Death by Crucifixion

The idea of death and pain have always frightened me. I am not the sort to die for a cause because I am just too scared! Have you ever thought about what it would be like to be tried, tortured and sent to the gallows?

Well, I am sure most people have (and are frightened at the thought of it), which is why many are pushing for the abolition of the capital punishment.

The first death sentence ever recorded was in 16th Century BC Egypt and the accused had to take his own life with an ax because he was doing magic. I guess they really wanted him to cut it out….. (geddit geddit?)

That was just the beginning of all the nasty and gruesome execution methods you’ll find on the Internet. Be warned, my friends!!! Do not google them at night.. I would love to share pictures that depict the horror of these executions but they made me really uncomfortable.

With Easter coming in just 2 weeks, I thought that the Crucifixion would be a good execution method to discuss.

Crucifixion is when a person who is suspended by the nails in his hands and legs on a wooden cross / stake and left to hang till dead. According to Jeremy Ward, head of the physiology department at King’s College London, is not just an act of putting someone to death but a way to torture someone. It was a form of punishment specially designed (and perfected) to ensure extreme pain and prolonged suffering. Crucifixion, as described by Cicero, a Roman Philosopher, is a “most cruel and disgusting punishment”.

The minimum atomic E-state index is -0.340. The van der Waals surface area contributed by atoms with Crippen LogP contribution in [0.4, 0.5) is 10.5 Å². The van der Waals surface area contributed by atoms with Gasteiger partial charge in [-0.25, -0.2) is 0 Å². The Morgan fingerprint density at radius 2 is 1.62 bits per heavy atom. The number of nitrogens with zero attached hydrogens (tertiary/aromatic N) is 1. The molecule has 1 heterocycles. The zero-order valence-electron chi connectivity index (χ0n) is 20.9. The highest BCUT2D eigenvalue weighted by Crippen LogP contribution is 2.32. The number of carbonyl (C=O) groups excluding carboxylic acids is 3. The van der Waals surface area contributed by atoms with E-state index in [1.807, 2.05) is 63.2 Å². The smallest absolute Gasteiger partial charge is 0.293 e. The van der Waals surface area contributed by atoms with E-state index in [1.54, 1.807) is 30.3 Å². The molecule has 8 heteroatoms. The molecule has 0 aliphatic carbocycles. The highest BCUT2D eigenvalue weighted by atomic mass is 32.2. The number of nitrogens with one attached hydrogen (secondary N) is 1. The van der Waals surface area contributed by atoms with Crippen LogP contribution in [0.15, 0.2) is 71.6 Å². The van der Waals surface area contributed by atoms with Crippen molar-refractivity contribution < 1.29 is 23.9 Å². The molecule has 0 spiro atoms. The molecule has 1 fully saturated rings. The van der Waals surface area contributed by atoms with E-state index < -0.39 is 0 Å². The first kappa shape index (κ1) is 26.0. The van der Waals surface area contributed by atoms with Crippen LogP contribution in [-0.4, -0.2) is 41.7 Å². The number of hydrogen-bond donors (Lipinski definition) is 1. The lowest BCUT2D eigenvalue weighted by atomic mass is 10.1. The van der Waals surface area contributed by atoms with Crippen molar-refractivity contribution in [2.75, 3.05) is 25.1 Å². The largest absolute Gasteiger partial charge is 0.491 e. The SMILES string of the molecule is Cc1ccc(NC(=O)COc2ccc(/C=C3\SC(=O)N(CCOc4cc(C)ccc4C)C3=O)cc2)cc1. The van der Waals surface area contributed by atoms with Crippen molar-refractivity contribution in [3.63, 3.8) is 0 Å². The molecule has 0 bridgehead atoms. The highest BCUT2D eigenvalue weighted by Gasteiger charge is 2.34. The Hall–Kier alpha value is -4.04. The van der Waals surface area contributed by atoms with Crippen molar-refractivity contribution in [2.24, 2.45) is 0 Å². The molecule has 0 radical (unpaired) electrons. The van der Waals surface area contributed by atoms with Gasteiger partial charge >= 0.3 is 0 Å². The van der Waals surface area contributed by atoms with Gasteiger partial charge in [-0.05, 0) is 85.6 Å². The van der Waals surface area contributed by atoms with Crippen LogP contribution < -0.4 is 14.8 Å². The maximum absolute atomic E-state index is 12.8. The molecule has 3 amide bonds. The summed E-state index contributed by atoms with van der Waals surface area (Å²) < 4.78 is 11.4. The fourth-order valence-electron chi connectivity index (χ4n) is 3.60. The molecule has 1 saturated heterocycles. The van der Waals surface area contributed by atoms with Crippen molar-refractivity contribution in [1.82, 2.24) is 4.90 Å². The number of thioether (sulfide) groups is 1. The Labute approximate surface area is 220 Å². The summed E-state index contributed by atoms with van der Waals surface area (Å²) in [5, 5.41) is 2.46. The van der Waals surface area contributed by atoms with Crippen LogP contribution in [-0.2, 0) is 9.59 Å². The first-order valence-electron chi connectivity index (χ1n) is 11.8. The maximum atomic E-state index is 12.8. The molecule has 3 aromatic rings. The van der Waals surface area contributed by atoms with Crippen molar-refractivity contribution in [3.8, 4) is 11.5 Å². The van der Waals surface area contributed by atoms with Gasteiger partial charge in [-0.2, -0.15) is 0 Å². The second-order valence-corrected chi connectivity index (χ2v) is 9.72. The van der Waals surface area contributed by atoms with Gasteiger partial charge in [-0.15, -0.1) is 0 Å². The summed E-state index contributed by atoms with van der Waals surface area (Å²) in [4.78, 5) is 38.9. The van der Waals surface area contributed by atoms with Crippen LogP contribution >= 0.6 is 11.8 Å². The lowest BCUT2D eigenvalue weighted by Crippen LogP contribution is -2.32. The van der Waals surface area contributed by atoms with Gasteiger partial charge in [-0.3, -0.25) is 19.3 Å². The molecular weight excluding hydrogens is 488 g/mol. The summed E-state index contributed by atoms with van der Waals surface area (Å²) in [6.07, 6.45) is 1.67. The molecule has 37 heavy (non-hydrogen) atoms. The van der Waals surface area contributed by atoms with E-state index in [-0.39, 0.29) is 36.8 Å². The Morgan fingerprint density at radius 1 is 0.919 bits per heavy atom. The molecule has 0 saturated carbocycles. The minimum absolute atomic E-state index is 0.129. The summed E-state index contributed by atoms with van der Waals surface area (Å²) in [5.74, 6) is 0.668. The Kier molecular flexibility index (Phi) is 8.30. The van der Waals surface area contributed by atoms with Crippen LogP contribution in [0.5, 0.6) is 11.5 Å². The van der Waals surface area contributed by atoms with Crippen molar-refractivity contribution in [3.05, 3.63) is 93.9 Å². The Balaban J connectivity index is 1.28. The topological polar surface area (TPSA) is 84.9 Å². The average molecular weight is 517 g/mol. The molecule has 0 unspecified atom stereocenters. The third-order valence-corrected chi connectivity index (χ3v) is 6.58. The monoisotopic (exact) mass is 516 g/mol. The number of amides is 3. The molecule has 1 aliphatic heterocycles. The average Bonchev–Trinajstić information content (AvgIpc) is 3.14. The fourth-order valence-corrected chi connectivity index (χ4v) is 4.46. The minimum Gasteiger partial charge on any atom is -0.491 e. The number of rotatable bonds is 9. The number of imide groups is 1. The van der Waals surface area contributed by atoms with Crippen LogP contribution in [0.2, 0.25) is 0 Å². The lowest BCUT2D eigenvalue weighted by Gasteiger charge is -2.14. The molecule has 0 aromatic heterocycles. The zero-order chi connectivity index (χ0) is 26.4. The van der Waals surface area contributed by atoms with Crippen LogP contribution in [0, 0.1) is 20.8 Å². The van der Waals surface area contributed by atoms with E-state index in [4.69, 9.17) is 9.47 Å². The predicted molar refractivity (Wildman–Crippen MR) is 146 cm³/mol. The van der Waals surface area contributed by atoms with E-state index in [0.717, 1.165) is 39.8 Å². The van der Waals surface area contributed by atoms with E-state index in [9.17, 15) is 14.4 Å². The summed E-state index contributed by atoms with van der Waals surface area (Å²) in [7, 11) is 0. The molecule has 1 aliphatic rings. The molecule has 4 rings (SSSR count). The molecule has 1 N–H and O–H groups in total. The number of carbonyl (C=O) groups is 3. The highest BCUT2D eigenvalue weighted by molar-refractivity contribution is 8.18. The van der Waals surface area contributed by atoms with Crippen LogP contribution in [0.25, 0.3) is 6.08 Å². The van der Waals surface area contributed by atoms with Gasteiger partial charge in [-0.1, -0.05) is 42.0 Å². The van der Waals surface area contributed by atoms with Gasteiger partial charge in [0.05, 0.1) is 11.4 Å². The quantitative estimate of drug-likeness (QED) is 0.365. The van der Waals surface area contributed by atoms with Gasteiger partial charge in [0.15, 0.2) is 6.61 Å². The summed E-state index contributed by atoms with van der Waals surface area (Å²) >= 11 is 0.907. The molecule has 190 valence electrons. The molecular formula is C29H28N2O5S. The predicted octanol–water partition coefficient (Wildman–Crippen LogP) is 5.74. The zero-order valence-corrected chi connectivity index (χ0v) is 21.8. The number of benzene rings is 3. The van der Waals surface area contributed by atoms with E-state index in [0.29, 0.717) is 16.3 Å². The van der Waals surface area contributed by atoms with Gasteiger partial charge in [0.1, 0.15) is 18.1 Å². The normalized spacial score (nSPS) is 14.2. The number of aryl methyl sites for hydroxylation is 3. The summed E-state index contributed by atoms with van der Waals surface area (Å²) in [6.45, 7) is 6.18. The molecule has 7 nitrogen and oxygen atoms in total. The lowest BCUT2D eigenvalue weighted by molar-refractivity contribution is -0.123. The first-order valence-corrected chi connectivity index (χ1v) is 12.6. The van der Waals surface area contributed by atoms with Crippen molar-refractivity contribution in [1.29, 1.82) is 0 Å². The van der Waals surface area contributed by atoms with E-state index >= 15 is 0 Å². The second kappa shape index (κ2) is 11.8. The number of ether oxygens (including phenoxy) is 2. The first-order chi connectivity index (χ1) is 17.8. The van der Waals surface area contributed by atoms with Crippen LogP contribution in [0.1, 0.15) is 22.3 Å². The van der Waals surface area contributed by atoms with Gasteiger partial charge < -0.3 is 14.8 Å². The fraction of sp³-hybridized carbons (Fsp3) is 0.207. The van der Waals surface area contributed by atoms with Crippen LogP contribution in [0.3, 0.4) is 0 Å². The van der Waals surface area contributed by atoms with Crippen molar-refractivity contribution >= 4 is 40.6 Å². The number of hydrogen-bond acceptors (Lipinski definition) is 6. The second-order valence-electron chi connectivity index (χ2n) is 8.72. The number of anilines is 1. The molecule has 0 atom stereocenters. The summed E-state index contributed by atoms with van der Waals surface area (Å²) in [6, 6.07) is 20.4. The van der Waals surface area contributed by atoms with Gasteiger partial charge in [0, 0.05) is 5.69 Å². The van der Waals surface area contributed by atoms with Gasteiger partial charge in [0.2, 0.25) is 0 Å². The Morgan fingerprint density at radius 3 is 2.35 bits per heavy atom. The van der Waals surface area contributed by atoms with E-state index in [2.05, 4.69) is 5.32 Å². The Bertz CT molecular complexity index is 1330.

Criminals, who were sentenced to death by Crucifixion were usually flogged and tortured before carrying their own cross to the site of crucifixion. This meant that they would have lost a great deal of blood and were in a state of shock and distress.

The humiliating part starts as they bear their cross, walking through the city, almost naked, to the site of crucifixion. The Roman soldiers were free to do whatever they want to you, because there were no rules on how to crucify someone properly. Records showed that the cross / stake were often at different angles, whichever angle the Roman soldiers deemed fit for the occasion.

Because the punishment was meant to humiliate, criminals were stripped naked (although art has always depicted criminals with a loin covering their genitals) and hung on the cross for days at a place with high human traffic.

Death by crucifixion would typically last from 6 hours - a few days and is mostly caused by the inability to breathe. As the crucified hung by their arms, they suffered painfully in a process of asphyxiation as they struggle to exhale, "due to hyper-expansion of the lungs". The victim would therefore have to pull himself up just to breathe. Roman executioners were said to break the legs of the victims to quicken his death. Because of their broken legs and their state of fatigue and pain, the condemned would give up trying to support themselves to breathe properly and die. Their bodies would be left there to feed the birds.

The first records of crucifixion were found in Persia, performed on political opponents. Alexander of Masedon introduced the practice throughout his empire. Criminals sentenced to death by crucifixion were mostly slaves and political rebels.

5000 TO 6000 REBEL SLAVES were crucified following the defeat of Spartacus' rebellion in 71 B.C. Painting by Fedor Bronnikov

In 4th Century AD, Emperor Constantine converted to Christianity and abolished the act of crucifixion, putting an end to this terrible and painful execution method in reverence of its most famous victim, Jesus.

Constantine's conversion, as imagined by Rubens.

Many of our sources came from Biblical passages because they were the most detailed in describing and analyzing the death of Jesus of Nazareth, who was crucified for claiming to be the King of the Jews.

Crucifixion, though rarely, is still being practiced today. They are still practiced in some countries as terrorism and punishment. Also, as a form of religious devotion in Mexico and Philippines.